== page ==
In the first week of follow-up, there was a minor wound dehiscence which did not lead to any further problems. Although the breasts were still large, she was pleased with the result and observed less functional problems 4 months after surgery. One year after the surgery, she is happy with the size of her breasts and is not opting for further breast reduction surgery yet. The skin was retracted and the scars have healed well over time.


We described our diagnostic workup and surgical treatment in a patient in which gigantomastia occurred at 15 years of age due to bilateral multiple benign (PASH) tumors. Tumor-forming PASH is uncommon and usually presents as solid well-circumcised mass. Bilateral diffuse multiple tumors leading to massive bilateral breast enlargement are rare. Other reports have been published presenting patients with bilateral gigantomastia due to PASH [5, 6, 7, 8, 9], all reporting bilateral breast enlargement, with palpable masses in some cases. However, all these patients were between 29 and 46 years old which is in contrast to our adolescent patient. The exact etiology of PASH is unclear. The general accepted hypothesis is that stromal hyperplasia is the result of an atypical response to hormonal stimuli, with progesterone as main stimulus [4].

It is important to make histological distinction with a low-grade angiosarcoma, since this requires invasive treatment, including wide excision and chemotherapy. Additionally, the differential diagnosis consists of mammary hamartoma, fibroadenoma, and myofibroblastoma. However, PASH is described as a benign entity; malignancy arising from a PASH nodule has been previously described [10]. PASH can co-exist with malignant processes within the breast.

There are no specific features to identify PASH in radiological appearance; however, common features of PASH have been described in the literature. On mammography, the most common appearance is a solid, non-calcified mass or localized increased stroma. On ultrasound, a well-defined and hypoechoic mass was most common [11]. In our case, both mammography and ultrasound were conducted. The ultrasound showed a similar aspect, while no evident abnormalities were observed in mammography.

In contrast with mammography and ultrasound, little has been reported on MRI characteristics. No common features have been described and the signal on both T1- and T2-weighted images may vary [12]. A MRI is conducted in our patient to assess the lesions and determine their locations. In our case, well-bounded masses were seen with varying intensity.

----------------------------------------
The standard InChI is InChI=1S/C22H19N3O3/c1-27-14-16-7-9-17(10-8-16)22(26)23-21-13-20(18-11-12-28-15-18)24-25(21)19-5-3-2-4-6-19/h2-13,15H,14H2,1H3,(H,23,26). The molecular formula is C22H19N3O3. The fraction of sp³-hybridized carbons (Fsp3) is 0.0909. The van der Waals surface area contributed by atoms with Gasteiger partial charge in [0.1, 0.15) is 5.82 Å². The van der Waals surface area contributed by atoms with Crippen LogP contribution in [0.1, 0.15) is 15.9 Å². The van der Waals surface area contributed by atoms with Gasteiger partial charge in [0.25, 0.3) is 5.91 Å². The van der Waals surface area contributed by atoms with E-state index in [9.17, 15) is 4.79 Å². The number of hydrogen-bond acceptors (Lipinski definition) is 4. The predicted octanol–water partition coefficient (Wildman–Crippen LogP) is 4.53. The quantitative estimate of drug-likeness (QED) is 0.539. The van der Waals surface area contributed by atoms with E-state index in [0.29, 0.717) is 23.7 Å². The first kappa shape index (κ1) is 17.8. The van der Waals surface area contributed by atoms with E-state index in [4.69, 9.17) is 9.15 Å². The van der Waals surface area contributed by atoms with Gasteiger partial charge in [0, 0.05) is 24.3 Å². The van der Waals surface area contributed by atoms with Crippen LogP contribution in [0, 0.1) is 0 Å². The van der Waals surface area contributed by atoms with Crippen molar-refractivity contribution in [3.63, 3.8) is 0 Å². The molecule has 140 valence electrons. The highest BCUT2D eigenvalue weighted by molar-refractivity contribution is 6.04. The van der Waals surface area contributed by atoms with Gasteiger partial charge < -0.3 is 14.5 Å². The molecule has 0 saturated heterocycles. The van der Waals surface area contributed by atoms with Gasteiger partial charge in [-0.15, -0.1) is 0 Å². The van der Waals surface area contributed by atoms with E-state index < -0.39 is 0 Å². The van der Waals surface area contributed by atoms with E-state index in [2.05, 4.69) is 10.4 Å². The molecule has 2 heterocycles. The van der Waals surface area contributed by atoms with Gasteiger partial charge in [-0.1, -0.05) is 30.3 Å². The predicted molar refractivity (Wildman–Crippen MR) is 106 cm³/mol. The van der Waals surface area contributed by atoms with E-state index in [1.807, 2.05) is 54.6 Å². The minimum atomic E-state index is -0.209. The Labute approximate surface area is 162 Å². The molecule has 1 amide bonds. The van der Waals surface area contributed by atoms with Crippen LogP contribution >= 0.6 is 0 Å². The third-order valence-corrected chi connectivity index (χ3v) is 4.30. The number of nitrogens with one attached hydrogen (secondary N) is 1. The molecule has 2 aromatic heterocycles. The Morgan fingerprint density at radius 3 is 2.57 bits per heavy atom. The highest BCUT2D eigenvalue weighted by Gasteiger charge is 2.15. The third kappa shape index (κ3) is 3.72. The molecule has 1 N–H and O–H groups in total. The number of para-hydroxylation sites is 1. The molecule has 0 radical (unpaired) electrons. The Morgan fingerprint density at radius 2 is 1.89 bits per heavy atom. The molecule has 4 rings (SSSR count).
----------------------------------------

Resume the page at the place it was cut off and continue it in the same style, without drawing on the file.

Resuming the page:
In case of bilateral gigantomastia due to PASH, the surgical options consist of reduction mammoplasty and bilateral mastectomy (with reconstruction). The choice for either one is made based on the patient’s preference. An important factor to inform the patient about is the chance on recurrence, which ranges from 0 up to 22% after excision [4, 13, 14, 15]. This recurrent PASH is known to be benign but can grow rapidly and can be treated with re-excision. In our case, a breast reduction is performed. Until today, no recurrence has been observed during follow-up. In the other cases presenting patients with bilateral gigantomastia due to PASH, mastectomies were performed, except for two where in one patient a breast reduction was performed and in the other one the lesions were observed [5, 6, 7, 8, 9]. No recurrence was reported.


Gigantomastia due to rapidly-growing PASH tumors is rare. PASH has variable features on radiological imaging and therefore requires biopsy for diagnosis. Depending on the patient, surgery may be needed to relieve symptoms and prevent progression. Follow-up after excision in case of breast reduction surgery is recommended due to the chance on recurrence.



There was no external funding for the study.

Compliance with ethical standards

Conflict of interest

Maarten Vijverberg, Henriette Kroese-Deutman, Carla Meeuwis, and Robert Kornegoor declare they have no conflict of interest.

Ethical standards

For this retrospective study, formal consent from a local ethics committee is not required.

Patient consent

Patient provided consent prior to her inclusion in the study and for the use of her images.


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Authors and Affiliations

  1. 1.Department of Plastic and Reconstructive SurgeryRijnstate HospitalArnhemthe Netherlands
  2. 2.Department of RadiologyRijnstate HospitalArnhemthe Netherlands
  3. 3.Department of PathologyRijnstate HospitalArnhemthe Netherlands